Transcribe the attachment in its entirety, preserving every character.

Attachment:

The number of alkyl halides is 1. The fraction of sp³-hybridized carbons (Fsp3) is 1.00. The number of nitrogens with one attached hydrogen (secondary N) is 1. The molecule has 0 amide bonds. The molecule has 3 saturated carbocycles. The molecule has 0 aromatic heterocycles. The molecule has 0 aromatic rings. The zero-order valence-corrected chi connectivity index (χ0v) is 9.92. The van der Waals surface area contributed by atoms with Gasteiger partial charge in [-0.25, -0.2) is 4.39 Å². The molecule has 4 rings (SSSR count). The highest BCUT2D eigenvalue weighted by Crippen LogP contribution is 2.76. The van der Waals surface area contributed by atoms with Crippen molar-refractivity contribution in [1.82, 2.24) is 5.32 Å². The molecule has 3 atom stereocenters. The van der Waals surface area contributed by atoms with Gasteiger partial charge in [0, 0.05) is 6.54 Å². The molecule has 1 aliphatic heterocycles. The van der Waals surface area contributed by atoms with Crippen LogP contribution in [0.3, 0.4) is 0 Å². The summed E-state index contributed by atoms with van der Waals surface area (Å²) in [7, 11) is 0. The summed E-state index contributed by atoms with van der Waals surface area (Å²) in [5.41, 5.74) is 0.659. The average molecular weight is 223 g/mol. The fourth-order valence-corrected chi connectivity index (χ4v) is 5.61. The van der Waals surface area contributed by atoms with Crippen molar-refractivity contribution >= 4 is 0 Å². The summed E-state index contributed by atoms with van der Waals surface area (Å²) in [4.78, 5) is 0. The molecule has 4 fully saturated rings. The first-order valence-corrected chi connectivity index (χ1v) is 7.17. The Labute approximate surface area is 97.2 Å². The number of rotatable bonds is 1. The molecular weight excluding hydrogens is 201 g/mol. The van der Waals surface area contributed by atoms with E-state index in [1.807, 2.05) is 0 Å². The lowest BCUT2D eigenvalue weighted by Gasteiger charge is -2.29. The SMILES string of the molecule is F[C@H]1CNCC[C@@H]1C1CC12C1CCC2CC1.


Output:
The number of alkyl halides is 1. The fraction of sp³-hybridized carbons (Fsp3) is 1.00. The number of nitrogens with one attached hydrogen (secondary N) is 1. The molecule has 0 amide bonds. The molecule has 3 saturated carbocycles. The molecule has 0 aromatic heterocycles. The molecule has 0 aromatic rings. The zero-order valence-corrected chi connectivity index (χ0v) is 9.92. The van der Waals surface area contributed by atoms with Gasteiger partial charge in [-0.25, -0.2) is 4.39 Å². The molecule has 4 rings (SSSR count). The highest BCUT2D eigenvalue weighted by Crippen LogP contribution is 2.76. The van der Waals surface area contributed by atoms with Crippen molar-refractivity contribution in [1.82, 2.24) is 5.32 Å². The molecule has 3 atom stereocenters. The van der Waals surface area contributed by atoms with Gasteiger partial charge in [0, 0.05) is 6.54 Å². The molecule has 1 aliphatic heterocycles. The van der Waals surface area contributed by atoms with Crippen LogP contribution in [0.3, 0.4) is 0 Å². The summed E-state index contributed by atoms with van der Waals surface area (Å²) in [7, 11) is 0. The summed E-state index contributed by atoms with van der Waals surface area (Å²) in [5.41, 5.74) is 0.659. The average molecular weight is 223 g/mol. The fourth-order valence-corrected chi connectivity index (χ4v) is 5.61. The van der Waals surface area contributed by atoms with Crippen molar-refractivity contribution >= 4 is 0 Å². The summed E-state index contributed by atoms with van der Waals surface area (Å²) in [4.78, 5) is 0. The molecule has 4 fully saturated rings. The first-order valence-corrected chi connectivity index (χ1v) is 7.17. The Labute approximate surface area is 97.2 Å². The number of rotatable bonds is 1. The molecular weight excluding hydrogens is 201 g/mol. The van der Waals surface area contributed by atoms with E-state index in [1.807, 2.05) is 0 Å². The lowest BCUT2D eigenvalue weighted by Gasteiger charge is -2.29. The SMILES string of the molecule is F[C@H]1CNCC[C@@H]1C1CC12C1CCC2CC1.